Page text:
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This article was published 6/3/2019 (630 days ago), so information in it may no longer be current.
Medical students at the University of Manitoba are pushing for the Pallister government to provide universal access to two-pill abortion drug Mifegymiso.
The group of doctors-in-training, who call themselves Medical Students for Choice, have been campaigning since November. They've drummed up about 1,000 letters of support for better access to the abortion pill and say Manitoba and Saskatchewan are the only provinces lagging behind in coverage.
"If there was universal coverage for Mifegymiso, (women) who would normally have to fly down to receive a surgical abortion will now get a medical abortion in the comfort and support network of their own communities," said U of M student Lucy Karp.
"But for some reason, that’s not what’s happening. And it’s not what’s happening because that’s what this provincial government has failed to do."
On Friday — International Women's Day — the students will set up at Fools & Horses coffee shop (379 Broadway) to gather signed letters from 8 a.m. to 1 p.m, then move over to the University of Winnipeg downtown campus from 1 p.m. to 4 p.m.
Mifegymiso is only available for free in Winnipeg and Brandon at clinics that already offer surgical abortions. Otherwise, women need a prescription from a doctor.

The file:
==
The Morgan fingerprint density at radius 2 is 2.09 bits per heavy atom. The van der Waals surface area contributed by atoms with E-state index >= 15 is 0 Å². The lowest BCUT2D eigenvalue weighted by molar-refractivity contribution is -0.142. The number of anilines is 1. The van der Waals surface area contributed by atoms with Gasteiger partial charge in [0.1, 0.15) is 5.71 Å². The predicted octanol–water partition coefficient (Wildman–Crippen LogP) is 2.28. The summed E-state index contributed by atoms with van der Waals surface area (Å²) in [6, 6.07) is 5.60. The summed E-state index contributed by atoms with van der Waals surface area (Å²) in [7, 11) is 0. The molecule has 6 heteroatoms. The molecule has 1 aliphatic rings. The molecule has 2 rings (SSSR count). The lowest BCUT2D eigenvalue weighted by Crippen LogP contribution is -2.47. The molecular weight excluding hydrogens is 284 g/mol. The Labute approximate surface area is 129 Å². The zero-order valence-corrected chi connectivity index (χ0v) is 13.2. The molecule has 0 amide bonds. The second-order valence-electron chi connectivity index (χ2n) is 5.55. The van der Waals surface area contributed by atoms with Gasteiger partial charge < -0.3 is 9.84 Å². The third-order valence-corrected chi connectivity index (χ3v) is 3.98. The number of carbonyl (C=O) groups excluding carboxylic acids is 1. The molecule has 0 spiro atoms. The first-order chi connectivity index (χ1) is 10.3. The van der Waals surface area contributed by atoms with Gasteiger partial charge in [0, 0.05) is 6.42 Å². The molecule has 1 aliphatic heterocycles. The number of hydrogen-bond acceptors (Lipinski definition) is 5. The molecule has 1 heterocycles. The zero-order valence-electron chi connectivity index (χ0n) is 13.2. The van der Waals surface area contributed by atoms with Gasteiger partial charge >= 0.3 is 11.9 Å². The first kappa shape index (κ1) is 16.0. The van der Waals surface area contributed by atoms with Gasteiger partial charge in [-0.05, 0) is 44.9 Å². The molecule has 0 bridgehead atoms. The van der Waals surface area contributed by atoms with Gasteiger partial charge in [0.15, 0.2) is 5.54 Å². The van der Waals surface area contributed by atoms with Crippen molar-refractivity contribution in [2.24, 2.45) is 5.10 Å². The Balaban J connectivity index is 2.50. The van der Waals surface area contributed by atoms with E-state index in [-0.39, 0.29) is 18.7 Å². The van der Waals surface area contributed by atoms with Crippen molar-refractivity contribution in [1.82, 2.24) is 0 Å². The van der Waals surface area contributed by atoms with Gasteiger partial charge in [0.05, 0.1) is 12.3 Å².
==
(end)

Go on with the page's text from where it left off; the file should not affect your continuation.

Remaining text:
In an interview Wednesday, Status of Women Minister Rochelle Squires said the pill is available across Manitoba, but noted there have been supply shortages due to issues with Mifegymiso's manufacturer.
In their letter template, addressed to Squires and Health Minister Cameron Friesen, the students lay out cost analysis from the Canadian Agency for Drugs and Technologies in Health that found Mifegymiso cost $916 less than surgical abortions performed in hospital.
According to the Women's Health Clinic in Winnipeg, the prescription costs about $350. During the current fiscal year (April 2018 to present), the clinic provided 564 medical abortions (with Mifegymiso) and 1,501 surgical abortions.